RE: the Trainer stopping a spooked horse. there’s really not much she could do aside from giving instructions to the rider to either find a more secure seat or to safely dismount*

*When I was a kid, we were taught an Emergency Dismount that we could put in use at Walk, Trot & even Canter.

That said, any horse can spook. Bombproof just means they have not yet met the correct Bomb.
But a School Horse assigned to a Beginner should be as unflappable as Equinely possible.

From your description, IIWM, I’d be looking for another program for my kid. PRONTO.
Is there a Theraputic Riding Program near you?
That would be a better place for your daughter to learn.

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I agree with the others. There isn’t much that one can do from the ground. Even if the horse was on a lunge line it might only take a trip or a spook for a rider to fall off before the person holding the line can get the horse stopped.

Saying that, if doesn’t hurt to shop around a little and see if there’s a more appropriate trainer/facility for kids or beginners.

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That’s kind of what I was thinking. It makes perfect sense that it’d be dangerous to approach the horse at that point, and may even make things worse. She’s a little “tough love”, which is fine, but I wasn’t if that was her tough love or if it’s what she supposed to do.

Generally speaking in my experience, we don’t put beginner children that are just learning to steer at the walk on horses that may spook at normal traffic sounds that come close by the arena on. Generally speaking in my experience, beginner children that are just learning to steer at the walk are mounted on horses that are unlikely to spook at anything short of a *highly unusual and extreme commotion”. Generally speaking in my experience, beginner children that are just learning to steer at the walk are taught with the instructor very close to the horse so the instructor has a chance to grab horse or kid if things go south.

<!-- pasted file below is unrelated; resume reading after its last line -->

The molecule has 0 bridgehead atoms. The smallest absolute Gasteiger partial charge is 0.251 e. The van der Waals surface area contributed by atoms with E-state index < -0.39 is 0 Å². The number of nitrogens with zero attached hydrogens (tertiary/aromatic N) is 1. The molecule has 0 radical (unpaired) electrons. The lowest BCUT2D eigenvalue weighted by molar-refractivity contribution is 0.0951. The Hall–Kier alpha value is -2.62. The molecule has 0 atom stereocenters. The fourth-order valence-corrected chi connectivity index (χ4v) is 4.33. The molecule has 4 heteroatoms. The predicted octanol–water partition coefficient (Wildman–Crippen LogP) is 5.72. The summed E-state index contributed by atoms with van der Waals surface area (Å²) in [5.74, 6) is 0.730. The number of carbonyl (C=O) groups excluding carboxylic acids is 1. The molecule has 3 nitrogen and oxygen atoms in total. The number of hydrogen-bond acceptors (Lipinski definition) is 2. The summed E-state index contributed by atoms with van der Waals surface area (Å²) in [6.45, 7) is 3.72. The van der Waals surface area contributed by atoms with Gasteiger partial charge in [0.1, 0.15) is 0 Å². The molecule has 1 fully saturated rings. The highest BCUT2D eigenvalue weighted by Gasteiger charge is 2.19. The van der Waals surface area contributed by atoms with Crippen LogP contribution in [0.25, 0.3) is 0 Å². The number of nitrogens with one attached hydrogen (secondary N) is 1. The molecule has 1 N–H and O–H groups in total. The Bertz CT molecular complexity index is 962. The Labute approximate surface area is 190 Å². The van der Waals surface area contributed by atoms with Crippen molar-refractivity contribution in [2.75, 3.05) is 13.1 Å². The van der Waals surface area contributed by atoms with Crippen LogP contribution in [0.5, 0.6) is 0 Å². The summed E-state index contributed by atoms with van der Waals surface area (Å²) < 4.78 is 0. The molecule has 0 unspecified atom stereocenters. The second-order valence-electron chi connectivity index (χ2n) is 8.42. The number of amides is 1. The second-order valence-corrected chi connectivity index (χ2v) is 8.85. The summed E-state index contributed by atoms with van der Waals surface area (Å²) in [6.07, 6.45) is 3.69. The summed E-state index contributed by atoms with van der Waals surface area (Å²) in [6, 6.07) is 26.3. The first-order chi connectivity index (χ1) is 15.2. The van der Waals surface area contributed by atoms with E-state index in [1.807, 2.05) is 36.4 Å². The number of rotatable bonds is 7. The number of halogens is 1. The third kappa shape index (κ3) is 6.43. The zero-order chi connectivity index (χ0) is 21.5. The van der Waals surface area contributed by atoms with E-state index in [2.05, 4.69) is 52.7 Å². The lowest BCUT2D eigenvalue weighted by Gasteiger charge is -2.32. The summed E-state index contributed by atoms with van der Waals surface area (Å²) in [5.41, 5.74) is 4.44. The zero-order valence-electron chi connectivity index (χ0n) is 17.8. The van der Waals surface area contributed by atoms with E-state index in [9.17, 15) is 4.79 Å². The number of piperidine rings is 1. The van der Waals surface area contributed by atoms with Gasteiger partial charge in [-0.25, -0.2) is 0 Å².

Yes, anything can happen with horses but this situation sounds questionable from the info you have presented here.

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This doesn’t sound like anyone who should be teaching children at all, let alone a special needs one.

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Please ask around (even on this board!) for a child-friendly, super SAFE facility for your daughter to learn to ride.

If a horse spooks or bolts it’s pretty normal for the trainer to not say anything besides yell “SIT UP” across the ring. There’s not much you can do from the ground.